Clubland Class War- Raving is 'Working Class & Low Culture'
Monday, April 30, 2001Two British 'quality' newspapers have labelled club culture 'working class' following a recent Channel 4 TV show 'Faking It', which transformed a dowdy 18 year old classical musician into a happy, sexy (and very convincing) London club DJ. "The patronising subtext throughout the film was that a middle class girl of high culture would do far better to loosen up and make like a working class girl of low culture," said Minette Marrin, one of the Daily Telegraph's senior columnists. "The culture of instant gratification looks cool (sometimes) and feels good but it has a heavy price; deferred gratification has a high price too, in self restraint, but it has greater and different rewards. This is what separates high culture from low culture, the aspiring middle classes from the unaspiring rest."
What appeared to terrify the "high culture" advocate was the sheer delight that Sian found in clubland, prompting her to cheerfully declare at the end of the programme, "I feel I would have lost part of my youth if I'd never experienced this (clubbing)." The Observer also labelled club culture working class last week, attributing the recent explosion in cocaine use in the UK to the drudgery and impoverishment of 'working class' lives.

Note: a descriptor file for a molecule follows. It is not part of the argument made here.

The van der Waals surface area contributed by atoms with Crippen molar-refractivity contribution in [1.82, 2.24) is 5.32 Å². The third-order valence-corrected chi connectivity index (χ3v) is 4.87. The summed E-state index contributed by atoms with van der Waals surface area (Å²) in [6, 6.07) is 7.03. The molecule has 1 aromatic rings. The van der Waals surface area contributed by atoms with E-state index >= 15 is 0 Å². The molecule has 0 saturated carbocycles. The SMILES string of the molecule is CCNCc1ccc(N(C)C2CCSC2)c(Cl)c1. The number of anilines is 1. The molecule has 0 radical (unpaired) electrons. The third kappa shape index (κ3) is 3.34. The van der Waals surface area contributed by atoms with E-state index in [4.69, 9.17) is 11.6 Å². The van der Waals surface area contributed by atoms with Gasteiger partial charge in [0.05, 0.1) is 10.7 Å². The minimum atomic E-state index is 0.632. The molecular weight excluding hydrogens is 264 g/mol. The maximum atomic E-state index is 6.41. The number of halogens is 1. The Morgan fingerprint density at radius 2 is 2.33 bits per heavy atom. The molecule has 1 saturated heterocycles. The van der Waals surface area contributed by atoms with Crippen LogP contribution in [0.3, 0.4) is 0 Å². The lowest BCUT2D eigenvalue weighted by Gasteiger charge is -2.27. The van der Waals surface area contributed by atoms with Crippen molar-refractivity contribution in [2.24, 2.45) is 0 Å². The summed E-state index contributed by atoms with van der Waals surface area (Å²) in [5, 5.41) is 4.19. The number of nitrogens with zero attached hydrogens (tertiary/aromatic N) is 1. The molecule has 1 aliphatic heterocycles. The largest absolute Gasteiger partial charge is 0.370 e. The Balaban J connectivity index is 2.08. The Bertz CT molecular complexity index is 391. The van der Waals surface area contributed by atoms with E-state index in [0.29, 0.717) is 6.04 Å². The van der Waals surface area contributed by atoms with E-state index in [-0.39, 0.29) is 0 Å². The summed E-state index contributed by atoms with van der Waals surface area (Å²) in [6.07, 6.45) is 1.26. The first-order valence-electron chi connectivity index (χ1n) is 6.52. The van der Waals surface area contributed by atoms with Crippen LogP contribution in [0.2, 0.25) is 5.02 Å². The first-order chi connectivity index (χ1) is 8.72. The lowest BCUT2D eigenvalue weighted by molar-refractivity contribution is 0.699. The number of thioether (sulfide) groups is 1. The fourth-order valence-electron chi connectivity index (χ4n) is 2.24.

"Is it any coincidence that the only two films that spring to mind where cocaine use is not presented as an unambiguous evil- namely Human Traffic and Superfly - come respectively from working class and black society-" Groucho Club socialite Nicholas Lezard asked. "That, if the only pressing reason you have for getting up in the morning is to do a demeaning, demoralizing and badly paid job, it may make very good sense to stay up all night-"
In fact, dance culture's embrace of the 'working class' instead reflects a coming together of people from all walks of life, with 'deferred gratification' as much a part of the scene as instant fun (saving for a holiday in Ibiza being just one example of exercising self restraint for a later but greater reward). "Dance music has always been quite subversive in a non-threatening way," suggested Orbital producer Phil Hartnoll, in Q magazine this month. "You get straight men hugging each other, you can talk to people without being seen to chat them up. For the Criminal Justice Act to outlaw the playing of 'repetitive beats' means that at some point those in authority felt threatened. Dance music can be very anti-establishment."